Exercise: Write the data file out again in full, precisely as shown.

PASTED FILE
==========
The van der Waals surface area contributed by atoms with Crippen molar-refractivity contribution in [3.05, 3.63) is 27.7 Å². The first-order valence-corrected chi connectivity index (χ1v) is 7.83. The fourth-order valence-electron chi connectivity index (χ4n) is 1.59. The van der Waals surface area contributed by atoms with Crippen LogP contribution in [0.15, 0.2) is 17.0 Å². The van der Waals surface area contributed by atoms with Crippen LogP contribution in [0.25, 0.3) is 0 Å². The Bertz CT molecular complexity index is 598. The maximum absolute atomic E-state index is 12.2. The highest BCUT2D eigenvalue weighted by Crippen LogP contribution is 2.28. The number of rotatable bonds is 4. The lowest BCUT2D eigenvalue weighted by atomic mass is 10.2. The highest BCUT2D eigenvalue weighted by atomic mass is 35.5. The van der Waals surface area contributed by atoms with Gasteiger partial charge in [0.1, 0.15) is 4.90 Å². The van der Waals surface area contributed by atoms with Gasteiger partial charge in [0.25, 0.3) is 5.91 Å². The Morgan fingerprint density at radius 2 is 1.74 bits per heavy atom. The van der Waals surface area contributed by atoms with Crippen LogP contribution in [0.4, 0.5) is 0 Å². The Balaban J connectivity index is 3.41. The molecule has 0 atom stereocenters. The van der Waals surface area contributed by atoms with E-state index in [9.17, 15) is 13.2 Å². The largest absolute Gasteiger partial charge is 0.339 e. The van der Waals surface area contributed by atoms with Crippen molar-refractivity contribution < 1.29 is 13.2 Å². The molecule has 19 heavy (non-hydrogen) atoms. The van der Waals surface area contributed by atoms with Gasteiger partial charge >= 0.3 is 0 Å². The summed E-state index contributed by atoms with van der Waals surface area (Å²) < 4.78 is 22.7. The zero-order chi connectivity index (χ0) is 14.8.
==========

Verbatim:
The van der Waals surface area contributed by atoms with Crippen molar-refractivity contribution in [3.05, 3.63) is 27.7 Å². The first-order valence-corrected chi connectivity index (χ1v) is 7.83. The fourth-order valence-electron chi connectivity index (χ4n) is 1.59. The van der Waals surface area contributed by atoms with Crippen LogP contribution in [0.15, 0.2) is 17.0 Å². The van der Waals surface area contributed by atoms with Crippen LogP contribution in [0.25, 0.3) is 0 Å². The Bertz CT molecular complexity index is 598. The maximum absolute atomic E-state index is 12.2. The highest BCUT2D eigenvalue weighted by Crippen LogP contribution is 2.28. The number of rotatable bonds is 4. The lowest BCUT2D eigenvalue weighted by atomic mass is 10.2. The highest BCUT2D eigenvalue weighted by atomic mass is 35.5. The van der Waals surface area contributed by atoms with Gasteiger partial charge in [0.1, 0.15) is 4.90 Å². The van der Waals surface area contributed by atoms with Gasteiger partial charge in [0.25, 0.3) is 5.91 Å². The Morgan fingerprint density at radius 2 is 1.74 bits per heavy atom. The van der Waals surface area contributed by atoms with Crippen LogP contribution in [0.4, 0.5) is 0 Å². The Balaban J connectivity index is 3.41. The molecule has 0 atom stereocenters. The van der Waals surface area contributed by atoms with E-state index in [9.17, 15) is 13.2 Å². The largest absolute Gasteiger partial charge is 0.339 e. The van der Waals surface area contributed by atoms with Crippen molar-refractivity contribution < 1.29 is 13.2 Å². The molecule has 19 heavy (non-hydrogen) atoms. The van der Waals surface area contributed by atoms with Gasteiger partial charge >= 0.3 is 0 Å². The summed E-state index contributed by atoms with van der Waals surface area (Å²) < 4.78 is 22.7. The zero-order chi connectivity index (χ0) is 14.8.